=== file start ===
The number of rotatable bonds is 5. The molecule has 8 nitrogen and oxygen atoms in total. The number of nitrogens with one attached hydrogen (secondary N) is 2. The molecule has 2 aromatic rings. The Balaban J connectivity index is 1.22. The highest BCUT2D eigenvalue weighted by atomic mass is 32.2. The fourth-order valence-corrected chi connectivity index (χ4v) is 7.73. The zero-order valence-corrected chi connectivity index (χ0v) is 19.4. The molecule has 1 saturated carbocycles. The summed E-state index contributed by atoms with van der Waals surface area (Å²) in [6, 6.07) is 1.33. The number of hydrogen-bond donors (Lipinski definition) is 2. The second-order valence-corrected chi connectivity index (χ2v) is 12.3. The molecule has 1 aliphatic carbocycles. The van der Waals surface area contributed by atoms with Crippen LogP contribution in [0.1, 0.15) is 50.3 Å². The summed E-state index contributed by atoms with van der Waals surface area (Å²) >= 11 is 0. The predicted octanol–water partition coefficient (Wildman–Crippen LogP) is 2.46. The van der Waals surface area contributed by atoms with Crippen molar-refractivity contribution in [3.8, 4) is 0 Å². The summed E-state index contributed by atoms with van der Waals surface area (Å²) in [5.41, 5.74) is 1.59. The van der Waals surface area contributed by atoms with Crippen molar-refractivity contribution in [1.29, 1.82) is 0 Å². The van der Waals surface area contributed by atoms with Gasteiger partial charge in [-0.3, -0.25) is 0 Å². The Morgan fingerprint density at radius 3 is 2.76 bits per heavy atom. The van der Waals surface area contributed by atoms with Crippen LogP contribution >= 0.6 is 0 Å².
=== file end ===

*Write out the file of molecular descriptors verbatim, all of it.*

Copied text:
The number of rotatable bonds is 5. The molecule has 8 nitrogen and oxygen atoms in total. The number of nitrogens with one attached hydrogen (secondary N) is 2. The molecule has 2 aromatic rings. The Balaban J connectivity index is 1.22. The highest BCUT2D eigenvalue weighted by atomic mass is 32.2. The fourth-order valence-corrected chi connectivity index (χ4v) is 7.73. The zero-order valence-corrected chi connectivity index (χ0v) is 19.4. The molecule has 1 saturated carbocycles. The summed E-state index contributed by atoms with van der Waals surface area (Å²) in [6, 6.07) is 1.33. The number of hydrogen-bond donors (Lipinski definition) is 2. The second-order valence-corrected chi connectivity index (χ2v) is 12.3. The molecule has 1 aliphatic carbocycles. The van der Waals surface area contributed by atoms with Crippen LogP contribution in [0.1, 0.15) is 50.3 Å². The summed E-state index contributed by atoms with van der Waals surface area (Å²) >= 11 is 0. The predicted octanol–water partition coefficient (Wildman–Crippen LogP) is 2.46. The van der Waals surface area contributed by atoms with Crippen molar-refractivity contribution in [3.8, 4) is 0 Å². The summed E-state index contributed by atoms with van der Waals surface area (Å²) in [5.41, 5.74) is 1.59. The van der Waals surface area contributed by atoms with Crippen molar-refractivity contribution in [1.29, 1.82) is 0 Å². The van der Waals surface area contributed by atoms with Gasteiger partial charge in [-0.3, -0.25) is 0 Å². The Morgan fingerprint density at radius 3 is 2.76 bits per heavy atom. The van der Waals surface area contributed by atoms with Crippen LogP contribution >= 0.6 is 0 Å².